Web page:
It has been a long road to college basketball’s biggest stage for Chima Moneke. The UC Davis junior forward has burst onto the scene as he helped lead his squad to its first ever NCAA Tournament win on Wednesday night.
What Moneke has been able to do in just his first season of Divison I college basketball has been impressive. He was the second leading scorer for the Big West Tournament champions, averaging over 14 points per game. Moneke also led the Big West in rebounding and shot blocking en route to being named the conference’s Newcomer of the Year.
But, when you consider the path that Moneke has taken to get to this point, his feats of the past season are even harder to believe.
Moneke came to the United States to play basketball from Canberra, Australia, but spent a great deal of his life moving all over the globe. He’s lived on five continents and spent the majority of his time abroad as a soccer player. Moneke describes his younger self as “a soccer boy” until he picked up basketball upon moving back to Australia in 2009.
Even then, Moneke says he still didn’t take basketball seriously until 2011. His skills grew quickly and he was featured in a national tournament his senior year of high school alongside players like Dante Exum. But while Exum garnered big attention, Moneke struggled for recognition from colleges. In an article from The Sydney Morning Herald, Moneke is quoted as saying he sent over 300 emails to potential suitors in the United States.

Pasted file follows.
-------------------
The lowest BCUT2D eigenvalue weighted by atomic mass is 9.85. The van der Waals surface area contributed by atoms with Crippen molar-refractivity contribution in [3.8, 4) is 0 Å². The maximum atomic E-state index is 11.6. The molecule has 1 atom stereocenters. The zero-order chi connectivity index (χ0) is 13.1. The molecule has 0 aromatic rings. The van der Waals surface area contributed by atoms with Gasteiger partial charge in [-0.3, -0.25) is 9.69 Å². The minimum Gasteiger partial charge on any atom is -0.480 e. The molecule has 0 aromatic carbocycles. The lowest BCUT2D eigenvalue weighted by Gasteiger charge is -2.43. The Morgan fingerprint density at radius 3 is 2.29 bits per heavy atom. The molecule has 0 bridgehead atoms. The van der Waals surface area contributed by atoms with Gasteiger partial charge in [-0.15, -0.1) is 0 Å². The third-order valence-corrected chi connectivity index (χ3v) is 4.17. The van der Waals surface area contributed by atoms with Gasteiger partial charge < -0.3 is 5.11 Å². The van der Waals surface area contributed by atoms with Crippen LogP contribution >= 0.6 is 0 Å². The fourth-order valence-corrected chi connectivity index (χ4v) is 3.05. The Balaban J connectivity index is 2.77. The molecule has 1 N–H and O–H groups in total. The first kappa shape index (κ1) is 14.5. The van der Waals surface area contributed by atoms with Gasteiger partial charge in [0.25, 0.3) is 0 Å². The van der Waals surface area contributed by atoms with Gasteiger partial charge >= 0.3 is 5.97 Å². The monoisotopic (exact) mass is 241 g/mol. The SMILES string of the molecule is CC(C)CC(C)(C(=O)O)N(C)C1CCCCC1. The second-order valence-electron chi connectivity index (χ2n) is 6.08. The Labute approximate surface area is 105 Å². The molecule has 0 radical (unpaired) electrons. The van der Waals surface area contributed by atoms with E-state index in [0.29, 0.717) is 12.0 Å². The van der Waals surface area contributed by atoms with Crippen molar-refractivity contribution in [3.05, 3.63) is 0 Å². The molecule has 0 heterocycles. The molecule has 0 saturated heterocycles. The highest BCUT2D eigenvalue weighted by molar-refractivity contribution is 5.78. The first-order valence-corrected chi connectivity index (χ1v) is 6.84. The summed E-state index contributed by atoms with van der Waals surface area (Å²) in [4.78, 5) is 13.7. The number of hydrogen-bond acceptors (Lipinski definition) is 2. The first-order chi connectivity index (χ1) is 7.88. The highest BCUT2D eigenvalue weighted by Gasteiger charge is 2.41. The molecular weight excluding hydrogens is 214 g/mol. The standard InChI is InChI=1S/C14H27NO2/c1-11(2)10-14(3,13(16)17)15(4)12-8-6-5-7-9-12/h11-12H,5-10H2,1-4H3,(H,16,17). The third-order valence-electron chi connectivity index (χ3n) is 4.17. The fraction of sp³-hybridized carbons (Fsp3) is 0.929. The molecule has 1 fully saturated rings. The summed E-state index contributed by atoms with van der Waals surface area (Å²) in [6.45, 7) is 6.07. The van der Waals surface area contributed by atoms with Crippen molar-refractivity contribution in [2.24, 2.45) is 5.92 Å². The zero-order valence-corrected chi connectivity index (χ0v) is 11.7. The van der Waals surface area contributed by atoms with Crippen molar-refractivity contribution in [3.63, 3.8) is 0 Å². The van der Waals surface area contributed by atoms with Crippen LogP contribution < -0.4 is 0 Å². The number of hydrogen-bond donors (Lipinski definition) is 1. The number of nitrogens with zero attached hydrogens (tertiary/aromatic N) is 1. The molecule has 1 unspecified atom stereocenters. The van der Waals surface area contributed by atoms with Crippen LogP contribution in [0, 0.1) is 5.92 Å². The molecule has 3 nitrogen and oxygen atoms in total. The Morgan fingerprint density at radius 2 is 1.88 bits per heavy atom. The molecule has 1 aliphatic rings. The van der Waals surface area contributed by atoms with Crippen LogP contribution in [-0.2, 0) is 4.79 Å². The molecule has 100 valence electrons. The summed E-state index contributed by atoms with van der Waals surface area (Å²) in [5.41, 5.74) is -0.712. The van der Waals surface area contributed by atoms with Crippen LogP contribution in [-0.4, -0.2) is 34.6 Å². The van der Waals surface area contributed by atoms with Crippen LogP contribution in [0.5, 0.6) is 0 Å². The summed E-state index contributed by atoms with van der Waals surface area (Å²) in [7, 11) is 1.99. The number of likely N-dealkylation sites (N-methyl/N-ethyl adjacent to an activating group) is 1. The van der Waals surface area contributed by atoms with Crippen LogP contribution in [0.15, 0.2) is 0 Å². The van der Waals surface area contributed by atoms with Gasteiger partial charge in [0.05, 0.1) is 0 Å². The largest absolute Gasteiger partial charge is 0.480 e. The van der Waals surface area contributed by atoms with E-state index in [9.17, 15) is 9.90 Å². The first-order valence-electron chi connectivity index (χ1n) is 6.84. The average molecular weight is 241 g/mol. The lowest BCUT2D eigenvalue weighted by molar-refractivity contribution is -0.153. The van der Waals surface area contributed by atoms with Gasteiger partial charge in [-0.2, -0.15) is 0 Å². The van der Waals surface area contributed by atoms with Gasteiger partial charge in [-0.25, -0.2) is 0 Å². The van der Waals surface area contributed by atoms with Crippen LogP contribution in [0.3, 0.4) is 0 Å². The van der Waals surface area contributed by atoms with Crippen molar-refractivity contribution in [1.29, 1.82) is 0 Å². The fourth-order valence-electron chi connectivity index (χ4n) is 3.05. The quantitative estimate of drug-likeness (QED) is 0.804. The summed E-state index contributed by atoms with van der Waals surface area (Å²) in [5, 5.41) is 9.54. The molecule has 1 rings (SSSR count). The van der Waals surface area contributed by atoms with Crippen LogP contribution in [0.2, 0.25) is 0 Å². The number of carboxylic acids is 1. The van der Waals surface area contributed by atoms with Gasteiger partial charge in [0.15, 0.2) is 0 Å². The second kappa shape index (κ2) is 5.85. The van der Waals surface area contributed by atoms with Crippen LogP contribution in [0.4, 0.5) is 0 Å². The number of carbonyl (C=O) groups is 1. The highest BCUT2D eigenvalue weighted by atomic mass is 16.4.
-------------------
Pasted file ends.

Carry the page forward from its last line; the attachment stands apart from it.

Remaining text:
Moneke was eventually spotted by a coach from Northeast Community College in Nebraska. He spent two seasons there and thrived, averaging double digit scoring both years.
That’s where UC Davis comes in.
Moneke was spotted by UC Davis’ head coach Jim Les, transferred and sat out the 2015-16 season as a redshirt. He finally took to a Division I basketball court at the beginning of this season, posting an eight-point, 14-rebound performance in a season opening loss to Tennessee State. Moneke says it was tough transitioning to Division I basketball due to the speed and strength of his opponents.
But, Moneke finished his self-assessment by saying “I feel like I’ve adjusted quite well.” His numbers certainly back that up, as does his team’s performance.
The Aggies battled UC Irvine for much of the season, only losing out by one game in the final regular season standings. They got their revenge in the Big West championship game, beating the Anteaters by three points to propel UC Davis to its first NCAA Tournament.
Moneke then took the reins on Wednesday night in Dayton. He led all scorers with 18 points and ripped down 12 rebounds in a 67-63 win over NC Central.
“I feel like I’m a confident player and I got it going early,” Moneke said following the win, “I like the matchup that I had.”
UC Davis will need Moneke and his confidence in its next game. The Aggies will travel to Tulsa where they face the top-seeded Kansas Jayhawks.
“We all can play at this level...I don’t fear anybody, but I respect everybody and I feel like the way we play defense we can make any game a game,” he said. “And if we play the way we’ve been playing the past few weeks, then we definitely can do that.”
The confidence that Moneke sees in his own game has played a massive role in getting him to the pinnacle of college basketball. It’s likely what caught the attention of coach Les, whose pitch was effective.
“[Les] told me if I liked good weather and nice looking girls that I should come to UC Davis,” Moneke said.
Sometimes it is as simple as that.